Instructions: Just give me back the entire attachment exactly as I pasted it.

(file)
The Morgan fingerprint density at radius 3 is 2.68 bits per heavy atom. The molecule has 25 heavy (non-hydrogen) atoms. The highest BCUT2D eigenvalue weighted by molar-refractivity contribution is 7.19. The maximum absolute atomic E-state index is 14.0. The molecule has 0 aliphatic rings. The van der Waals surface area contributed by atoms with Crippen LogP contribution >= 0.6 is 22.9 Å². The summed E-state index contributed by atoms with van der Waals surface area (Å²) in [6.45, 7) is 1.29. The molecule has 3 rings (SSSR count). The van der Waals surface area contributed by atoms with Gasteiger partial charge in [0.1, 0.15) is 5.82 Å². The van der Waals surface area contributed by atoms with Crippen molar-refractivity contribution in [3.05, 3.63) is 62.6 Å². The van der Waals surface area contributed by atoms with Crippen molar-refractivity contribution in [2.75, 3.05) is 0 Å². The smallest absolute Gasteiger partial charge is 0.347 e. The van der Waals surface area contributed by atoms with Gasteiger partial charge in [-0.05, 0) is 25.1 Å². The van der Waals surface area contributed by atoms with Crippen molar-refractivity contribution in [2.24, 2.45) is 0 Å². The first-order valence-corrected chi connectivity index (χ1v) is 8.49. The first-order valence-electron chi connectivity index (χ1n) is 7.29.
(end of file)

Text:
The Morgan fingerprint density at radius 3 is 2.68 bits per heavy atom. The molecule has 25 heavy (non-hydrogen) atoms. The highest BCUT2D eigenvalue weighted by molar-refractivity contribution is 7.19. The maximum absolute atomic E-state index is 14.0. The molecule has 0 aliphatic rings. The van der Waals surface area contributed by atoms with Crippen LogP contribution >= 0.6 is 22.9 Å². The summed E-state index contributed by atoms with van der Waals surface area (Å²) in [6.45, 7) is 1.29. The molecule has 3 rings (SSSR count). The van der Waals surface area contributed by atoms with Gasteiger partial charge in [0.1, 0.15) is 5.82 Å². The van der Waals surface area contributed by atoms with Crippen molar-refractivity contribution in [3.05, 3.63) is 62.6 Å². The van der Waals surface area contributed by atoms with Crippen molar-refractivity contribution in [2.75, 3.05) is 0 Å². The smallest absolute Gasteiger partial charge is 0.347 e. The van der Waals surface area contributed by atoms with Gasteiger partial charge in [-0.05, 0) is 25.1 Å². The van der Waals surface area contributed by atoms with Crippen molar-refractivity contribution in [2.24, 2.45) is 0 Å². The first-order valence-corrected chi connectivity index (χ1v) is 8.49. The first-order valence-electron chi connectivity index (χ1n) is 7.29.